We start with a “deluxe garlic bread” and “parmigiana”, double quotes intended. It isn’t really a garlic bread. It’s more like a bruschetta served on a crispy pizza base, and lets the ingredients do the work. And the heaped datterino tomatoes, garlic and oregano taste just like bruschetta you get in Italy.

The Plant Club goes one step further and adds superstraccia, a vegan version of the delicious Italian stracciatella spreadable soft cheese. You might be wondering, why use the best quality vegetables if you’re just going to put a horrible sticky vegan cheese on top? This is not the case here. I don’t really know how to describe it other than it tasted exactly like dairy. It tasted wonderful.

Baffled, I scoop a bit of the cheese off the garlic bread to taste on its own. I’m so confused – it tasted like milk, real milk, real milky stracciatella. I wolf down the last bit of garlic bread.

It’s worth saying that this bruschetta-like, cheesy garlic bread would have been just as good if it had been served in a non-vegan restaurant. By which I mean, I’m not lowering my standards just because I expect less of vegan cheese. This was really fresh tasting and mouth-watering.

The Regina pizza with truffle, oyster mushrooms, buffalo ‘notzarella’ and ‘parmesan’: one of the best pizzas I’ve ever had

(Sean Russell)

Excited, I turn my attention to the parmigiana. It reminds me of a dish I had sitting in a little restaurant in the ancient fishermen’s village in Rimini in Emilia-Romagna. The Plant Club uses a cashew nut alternative for parmesan that delivers that nutty taste of perhaps my favourite cheese of all. Again, the quality of the ingredients shines through. The baked aubergine, tomato and the vegan cheese… all of it wonderful.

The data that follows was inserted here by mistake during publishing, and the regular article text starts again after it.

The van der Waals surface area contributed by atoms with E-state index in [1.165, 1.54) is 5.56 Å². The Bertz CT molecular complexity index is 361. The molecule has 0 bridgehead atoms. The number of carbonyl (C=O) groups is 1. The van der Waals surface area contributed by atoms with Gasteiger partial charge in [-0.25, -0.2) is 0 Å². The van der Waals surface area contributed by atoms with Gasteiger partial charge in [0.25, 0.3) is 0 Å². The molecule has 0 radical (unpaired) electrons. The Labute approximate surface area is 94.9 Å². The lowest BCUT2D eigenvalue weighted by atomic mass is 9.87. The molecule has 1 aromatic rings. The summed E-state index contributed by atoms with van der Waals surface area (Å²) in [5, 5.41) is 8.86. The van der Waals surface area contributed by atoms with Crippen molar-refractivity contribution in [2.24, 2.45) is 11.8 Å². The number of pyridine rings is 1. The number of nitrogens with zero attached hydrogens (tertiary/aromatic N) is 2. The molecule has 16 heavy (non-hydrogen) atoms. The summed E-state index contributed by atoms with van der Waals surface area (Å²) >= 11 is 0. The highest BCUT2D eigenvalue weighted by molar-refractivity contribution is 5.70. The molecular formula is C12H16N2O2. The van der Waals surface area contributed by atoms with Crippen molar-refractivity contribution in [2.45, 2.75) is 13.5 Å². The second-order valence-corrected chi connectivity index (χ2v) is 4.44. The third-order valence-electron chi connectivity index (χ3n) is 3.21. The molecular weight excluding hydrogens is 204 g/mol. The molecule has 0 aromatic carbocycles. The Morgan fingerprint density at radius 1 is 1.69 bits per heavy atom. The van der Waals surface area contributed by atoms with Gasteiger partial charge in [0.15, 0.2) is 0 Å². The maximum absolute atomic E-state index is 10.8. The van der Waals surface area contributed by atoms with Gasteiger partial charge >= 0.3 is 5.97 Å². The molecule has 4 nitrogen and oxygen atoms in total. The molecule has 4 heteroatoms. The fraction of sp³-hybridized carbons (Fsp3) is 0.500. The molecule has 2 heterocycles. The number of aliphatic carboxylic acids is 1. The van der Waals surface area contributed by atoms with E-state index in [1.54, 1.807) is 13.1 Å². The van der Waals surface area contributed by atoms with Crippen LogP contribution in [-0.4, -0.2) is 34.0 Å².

For mains, we have the Regina pizza with truffle, oyster mushrooms, buffalo “notzarella” and “parmesan”. And the paccheri pasta with courgette sauce and Burrella – a vegan burratta. Again, this pizza doesn’t just stand up as the best vegan pizza I’ve ever had (which without a doubt it is), but it could go toe-to-toe with my favourite pizza in London where the mozzarella is dairy.

Paccheri pasta with curgette sauce and Burella, vegan burrata

(Sean Russell)

The pasta sauce is creamy and smooth, a slight hint of chilli cutting through the courgettes and superstraccia. It’s impossible to tell the difference between the perfectly cooked gluten, egg-free pasta and normal pasta. In fact, Italy has been making gluten-free pasta and pizza for a long time, so it shouldn’t be a surprise.

Finally, although I’m stuffed, I have to see their cheesecake. It nails the texture of cheese (soy yoghurt and chickpea), and with agave syrup drizzled over it, is incredible tasty. As it happens, I’d had a dairy cheesecase the night before, but this one is better – and cheaper. Not overly sweet, the “cheese” complementing the strawberries and agave.

The cheesecake nails the texture

(Sean Russell)

What I will say is this: if you’re allergic to nuts, be careful, as they can be hard to avoid here. Many vegan cheeses are made from different types of nuts.

Overall, I probably shouldn’t have been surprised. I should have known that the Italian chef, Antonio, wouldn’t be doing this if it wasn’t going to be good. Food is far too sacred in Italy and there’s a reason the country regularly ranks as the world’s favourite cuisine. And The Plant Club does it all without breaking the bank – a pizza is around £16 and pasta around £12.

I was sceptical at first, but I have found what I think is perhaps one of the tastiest vegan restaurants in London. Suddenly “vegan pizza” doesn’t seem like such a blasphemy.